different civilization. For example, he thinks that „Islamic
civilizationš is based on „intoleranceš and cannot produce
democratic forms of governance. Therefore, with regards to the
belief of the West about the universalism of its values, Islam
becomes a challenger and a dangerous threat to the Western
civilization and its democratic way of life. Islam and Western
civilizations are incompatible.
is what many influential social scientist and policy makers of
the United States have advocated during the last 25 years or so.
During the last days of the Cold-War era, it provided the US
policy a theoretical basis for trying to inflame and inflate the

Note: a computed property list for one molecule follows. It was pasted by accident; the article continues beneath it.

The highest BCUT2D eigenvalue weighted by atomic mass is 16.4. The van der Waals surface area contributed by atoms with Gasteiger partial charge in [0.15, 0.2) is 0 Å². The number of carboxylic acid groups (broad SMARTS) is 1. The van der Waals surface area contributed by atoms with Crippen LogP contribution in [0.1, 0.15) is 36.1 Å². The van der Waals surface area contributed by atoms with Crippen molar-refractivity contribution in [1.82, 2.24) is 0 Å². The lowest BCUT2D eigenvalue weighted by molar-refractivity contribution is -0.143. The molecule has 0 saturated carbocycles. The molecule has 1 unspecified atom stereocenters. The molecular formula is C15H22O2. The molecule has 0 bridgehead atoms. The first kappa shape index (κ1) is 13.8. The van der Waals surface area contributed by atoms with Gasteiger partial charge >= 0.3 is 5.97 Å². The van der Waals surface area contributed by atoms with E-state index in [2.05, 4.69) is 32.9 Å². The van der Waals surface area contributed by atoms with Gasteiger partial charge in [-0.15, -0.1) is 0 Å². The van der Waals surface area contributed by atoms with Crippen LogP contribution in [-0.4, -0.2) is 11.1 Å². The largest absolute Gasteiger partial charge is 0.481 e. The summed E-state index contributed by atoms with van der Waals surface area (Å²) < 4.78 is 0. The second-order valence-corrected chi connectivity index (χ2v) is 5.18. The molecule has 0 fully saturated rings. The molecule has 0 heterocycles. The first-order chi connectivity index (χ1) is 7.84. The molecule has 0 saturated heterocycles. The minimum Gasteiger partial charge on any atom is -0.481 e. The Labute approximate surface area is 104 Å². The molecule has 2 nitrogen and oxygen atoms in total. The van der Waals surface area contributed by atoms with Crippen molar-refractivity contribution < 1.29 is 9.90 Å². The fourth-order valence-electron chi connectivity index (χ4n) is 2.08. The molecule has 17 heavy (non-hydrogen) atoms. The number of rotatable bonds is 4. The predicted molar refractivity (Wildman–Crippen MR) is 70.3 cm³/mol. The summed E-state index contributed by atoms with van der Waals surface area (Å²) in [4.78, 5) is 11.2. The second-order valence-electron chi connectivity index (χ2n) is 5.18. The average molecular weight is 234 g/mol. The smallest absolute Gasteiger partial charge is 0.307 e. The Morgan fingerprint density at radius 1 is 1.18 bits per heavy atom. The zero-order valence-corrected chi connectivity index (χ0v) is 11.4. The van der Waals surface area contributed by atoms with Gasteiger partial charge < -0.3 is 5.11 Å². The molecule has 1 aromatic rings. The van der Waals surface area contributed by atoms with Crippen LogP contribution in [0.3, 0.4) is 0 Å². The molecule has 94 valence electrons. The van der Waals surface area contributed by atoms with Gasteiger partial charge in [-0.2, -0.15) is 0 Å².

conflicts that exists amongst other civilizations to reduce the
effectiveness of their enmity towards the West.
The project of creating a green belt around the Soviet
block by encouraging religious element of the societies
neighboring that block had its roots in this mental image of the
human world. It was responsible for deposing semi-secular
regimes and empowering religious factions that are thirsty for
power in countries around the Soviet block. Islamic republics of
Iran and Pakistan, anti-Soviet fighters of Afghanistan and the
rise of Islamic fervor in Turkey are but a few outcomes of this
although the ideological anti-hero of the Cold-War era, the
Soviet block, was defeated in this way, the winners immediately
lost their value and function for the West and were left to
themselves to become a grave liability for the whole world.
Fundamentalism and terrorism are but the twin children of such